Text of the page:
St. Louis Healthy Corner Store Project
The St. Louis Healthy Corner Store Project works to add healthy options to the food available at small corner stores and markets in the city, primarily in neighborhoods without adequate supermarkets or other sources of affordable healthy food. The project engages local store owners, community residents and organizations in a set of strategies to increase healthy and fresh food options in St. Louis neighborhoods.
Need for healthy food options
For many St. Louis area residents, buying healthy foods is as simple as driving a short distance or walking a few blocks to the neighborhood grocery store. For others, especially those in low-income communities, accessing a food retailer with healthful food choices is not so easy. Without grocery stores nearby, residents are dependent on corner stores, gas stations or convenience stores that lack fresh fruits and vegetables and stock primarily high-priced, high-processed foods, a situation that contributes to the obesity epidemic and other health disparities. Although a variety of corner stores are conveniently located in St. Louis neighborhoods, many lack produce, low-fat dairy, and whole grain products.
Nominations are accepted from neighborhood-based nonprofits, neighborhood associations, schools, churches, and community leaders. The nomination process requires the identification of both a neighborhood store and a leadership group in the community.
To learn more about the St. Louis Healthy Corner Store Project:
For further information, or if you're interested in nominating a store, contact:
University of Missouri Extension
- One way that impact is measured in participating stores is by taking a measurement of healthy food inventory at the start of the project, at six months, and one year into the project. Early evaluation shows that participating stores have increased the percentage of healthy food inventory by as much as 25 percent. This far exceeds the Project goal of a 5% increase per store.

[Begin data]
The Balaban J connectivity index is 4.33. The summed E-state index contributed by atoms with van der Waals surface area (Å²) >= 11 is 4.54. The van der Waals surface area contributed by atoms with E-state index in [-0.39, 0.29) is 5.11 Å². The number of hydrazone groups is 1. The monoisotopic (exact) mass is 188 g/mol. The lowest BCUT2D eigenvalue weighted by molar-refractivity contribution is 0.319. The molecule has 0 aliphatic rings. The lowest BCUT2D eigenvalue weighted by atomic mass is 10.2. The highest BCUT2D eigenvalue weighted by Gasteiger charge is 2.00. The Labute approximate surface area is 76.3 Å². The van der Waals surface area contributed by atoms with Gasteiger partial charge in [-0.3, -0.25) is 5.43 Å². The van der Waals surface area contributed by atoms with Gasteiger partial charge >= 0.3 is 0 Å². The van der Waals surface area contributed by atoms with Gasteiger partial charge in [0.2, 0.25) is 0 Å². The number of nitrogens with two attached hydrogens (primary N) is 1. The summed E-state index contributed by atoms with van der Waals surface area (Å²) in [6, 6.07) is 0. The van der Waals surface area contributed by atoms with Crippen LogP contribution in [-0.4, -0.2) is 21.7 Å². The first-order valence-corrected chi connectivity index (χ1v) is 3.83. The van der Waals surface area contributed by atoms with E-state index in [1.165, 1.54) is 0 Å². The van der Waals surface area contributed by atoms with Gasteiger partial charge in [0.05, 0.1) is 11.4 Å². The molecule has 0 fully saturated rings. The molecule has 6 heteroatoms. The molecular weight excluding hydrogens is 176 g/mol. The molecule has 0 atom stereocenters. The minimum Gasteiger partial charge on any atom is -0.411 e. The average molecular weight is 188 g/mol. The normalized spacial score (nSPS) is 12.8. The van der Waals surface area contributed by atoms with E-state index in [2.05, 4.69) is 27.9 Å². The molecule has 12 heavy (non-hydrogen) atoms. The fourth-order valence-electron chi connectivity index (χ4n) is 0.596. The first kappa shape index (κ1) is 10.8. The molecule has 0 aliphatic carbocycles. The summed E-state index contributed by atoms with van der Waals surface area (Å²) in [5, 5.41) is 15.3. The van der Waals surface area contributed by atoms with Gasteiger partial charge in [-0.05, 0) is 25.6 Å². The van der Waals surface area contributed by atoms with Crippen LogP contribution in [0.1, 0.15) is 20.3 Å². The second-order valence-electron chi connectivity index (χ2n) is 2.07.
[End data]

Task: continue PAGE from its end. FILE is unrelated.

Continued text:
- Each participating stores receives 8 taste-tests where customers may sample one of 25 recipes developed for the project.
- Over 400 customers have sampled healthy recipes made with ingredients found in most corner stores.
- Over 80 adults, and nearly 40 youth, have participated in an MU Extension nutrition education class as part of the project.
- Nearly 230 community surveys have been collected throughout the city.
- Community partners have organized a variety of events to promote their participating store including: cooking demonstrations at neighborhood events, nutrition education classes for youth and adults, a community health fair, a teen cooking competition, and a healthy eating poster design contest, with the winning posters hung on the storefront.
St. Louis Healthy Corner Store Project in the News
Bringing Nutritious, Affordable Foods to Underserved Communities:
A Snapshot of Healthy Corner Store Initiatives in the U.S.” – National League of Cities, Sustainable Cities Institute (February 2014) http://www.sustainablecitiesinstitute.org/Documents/SCI/Report_Guide/ResearchBrief_HealthyCornerStoresSCI_Final1.pdf
“Incentives for Change: Rewarding Healthy Improvements to Small Food Stores” – ChangeLab Solutions (February 2014) http://changelabsolutions.org/sites/default/files/Incentives-for-Change-Small-Food-Stores_FINAL_20140131_2.pdf
“St. Louis Plans Coordinated Approach to Fighting Obesity” – St. Louis Public Radio (February 2, 2014) http://news.stlpublicradio.org/post/st-louis-plans-coordinated-approach-fighting-obesity
“Add Healthy Choices and Neighborhood Store Gets Marketing Help” – St. Louis Post-Dispatch (November 15, 2012) http://www.stltoday.com/lifestyles/health-med-fit/health/add-healthy-choices-and-neighborhood-stores-get-marketing-help/article_39abfb28-b279-550f-9fd8-fc1bd30aa0e8.html
Participating Stores & Neighborhoods
The St. Louis Healthy Corner Store Project works with stores and community partners throughout the city of St. Louis. Stop by one of our participating stores!
- Shaw Market (formerly called Regal Food III, 4200 Shaw Ave., Shaw neighborhood) & the Shaw Neighborhood Improvement Association
- Regal Meat Market (5791 Thekla Ave., Walnut Park East neighborhood) & Walbridge Elementary Community Education Full Service School
- Manchester Market (4519 Manchester Ave., Forest Park Southeast neighborhood) & the Forest Park Southeast Healthy Neighborhood Store Team
- El Torito & LaCarniceria (2753 Cherokee St. & 2800 Cherokee St., Benton Park West neighborhood) & the Benton Park West Neighborhood Association
- B&B Supermarket (954 Goodfellow, West End neighborhood) & the West End Healthy Neighborhood Store Team
- Express Market (3016 Dr. Martin Luther King Dr., JeffVanderLou neighborhood) & Community Renewal & Development, Inc.
- New Carrie’s Corner Market (4500 Athlone, O’Fallon Park neighborhood) & YouthBuild (coming soon)